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Pyramid Power : Pop music: Anaheim resident Will Glover, whose band had a hit with 'Penetration,' has tales to tell of surf music's heyday, though now his heart's in country.

March 31, 1995|JIM WASHBURN | SPECIAL TO THE TIMES

COSTA MESA — By day, Will Glover runs his own construction/demolition business, tearing out kitchens and the like. By night, he's spending his day money recording an album of country songs. A couple of times a month, he hits the country bars to perform or compete in talent contests.

He's black and is trying to gain entry to a field that is almost exclusively white. That doesn't especially bother Glover. He's been there, done that.

Back in the early 1960s, there was exactly one black musician who made a mark in the swelling surf-music scene, and it was Glover. His band, the Pyramids, was one of the prime movers in Southern California music. Their tough-sounding instrumental, "Penetration," reached No. 18 on the national charts in early 1964 despite having to compete against the first wave of the British Invasion.

Glover will play that number and others Saturday at the Lighthouse in Hermosa Beach taking part in a surf guitar "Summit Meeting" that also features members of the Chantays, the Surfaris, Davie Allan & the Arrows, the Astronauts, the Lively Ones, the Challengers and the Belairs, whose guitarist, Paul Johnson, helped organize the event.

In the '60s, Glover's race was rarely an issue, he said. It was practically the least of things that set the Pyramids--whose other four members were white--apart from their contemporaries. The band was too busy getting attention for shaving their heads (in response to the Beatles), showing up at gigs riding elephants and other antics.

These were curious bits of showmanship, especially considering it was Glover's shyness that led to the band's formation.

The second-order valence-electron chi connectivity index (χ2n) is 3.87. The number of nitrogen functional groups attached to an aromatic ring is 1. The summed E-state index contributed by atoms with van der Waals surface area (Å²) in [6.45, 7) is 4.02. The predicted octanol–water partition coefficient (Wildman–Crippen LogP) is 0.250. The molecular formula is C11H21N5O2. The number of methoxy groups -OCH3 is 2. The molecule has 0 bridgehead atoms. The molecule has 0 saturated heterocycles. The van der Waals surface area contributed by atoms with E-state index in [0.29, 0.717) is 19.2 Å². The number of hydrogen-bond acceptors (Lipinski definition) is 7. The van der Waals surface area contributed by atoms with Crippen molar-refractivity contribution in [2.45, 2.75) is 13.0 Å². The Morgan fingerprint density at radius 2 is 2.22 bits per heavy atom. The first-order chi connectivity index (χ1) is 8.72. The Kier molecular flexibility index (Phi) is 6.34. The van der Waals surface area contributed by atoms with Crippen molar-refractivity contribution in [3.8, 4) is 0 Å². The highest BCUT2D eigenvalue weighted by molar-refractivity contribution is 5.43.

He was a Navy kid whose family relocated frequently. In 1961 the family moved to Long Beach, where Glover started attending Long Beach Polytechnic High School.

"I was shy and kind of a loner, especially when it came to me and my guitar," Glover recalled. "I was probably one of the only kids back in that time period who carried his guitar to school. It happens now, but it was rare then. In fact, I used to get in trouble over it. But it was my security blanket.

"And that's really how the Pyramids started. Skip (Mercier), who became the lead guitar player, saw me walking across the quad and said, 'Hey, would you teach me how to play the guitar?' And I said, 'Yeah, sure , I don't know how to play it myself.'

"But we got together and figured out how to play a few Ventures tunes, and next thing you know, in two or three months, we had a band," he said. "A couple of months after that we were playing dances."

One day Glover came home to find his mother had bought him a new left-handed, custom burnt-orange-finish Fender Stratocaster. That guitar, now refinished blue, presently hangs in one of the Hard Rock Cafes--Glover doesn't know which one--in tribute to the Pyramids' contributions.

Mercier quickly surpassed Glover on the guitar, but he didn't mind, being the group's singer. Onstage, he found, he wasn't so shy. Not merely an instrumental band, but a surf-R&B-rock 'n' roll mixture, the Pyramids were soon winning battle-of-the-bands competitions and moving up from teen dances in Elks lodges to concert stages. (For a detailed history of the Pyramids, check out Robert J. Dalley's book "Surfin' Guitars.")

Pyramids' bassist Steve Leonard was an electronics whiz who took to building equipment for the group.

"Steve was a real intelligent guy, and he built FM transmitters in our guitars," Glover said. "They think it's a big deal to have that now. We were doing it way back in 1963. There were people who didn't think we were playing because we didn't have any cords coming out of our guitars. But without those cords, we were up there jumping up and down, doing flips. We really worked on being a show band."

They hooked up with a manager who had an even greater flair for showmanship.

"We used to upstage the Beach Boys all the time," Glover recalled. "They'd think they were really doing something to arrive at a show in a limousine. We'd wait until they got there, and then come in and land in a helicopter. One time we did a gig somewhere--it might have been the Azusa Teen Canteen--where, once again, they came in a limousine, and we came in on elephants . I don't know where our manager got all that stuff."

They played most of the Southern California spots the other surf bands did, including the Retail Clerks Union hall in Buena Park, the Pavalon Ballroom in Huntington Beach and the Rendezvous Ballroom on the Balboa Peninsula.

After the Chantays' success with "Pipeline," the Pyramids tried for a similar sound in the recording studio on "Penetration," written by Leonard. If Glover reproduces his original contribution to the record at Saturday's show, the audience will be watching him eat.

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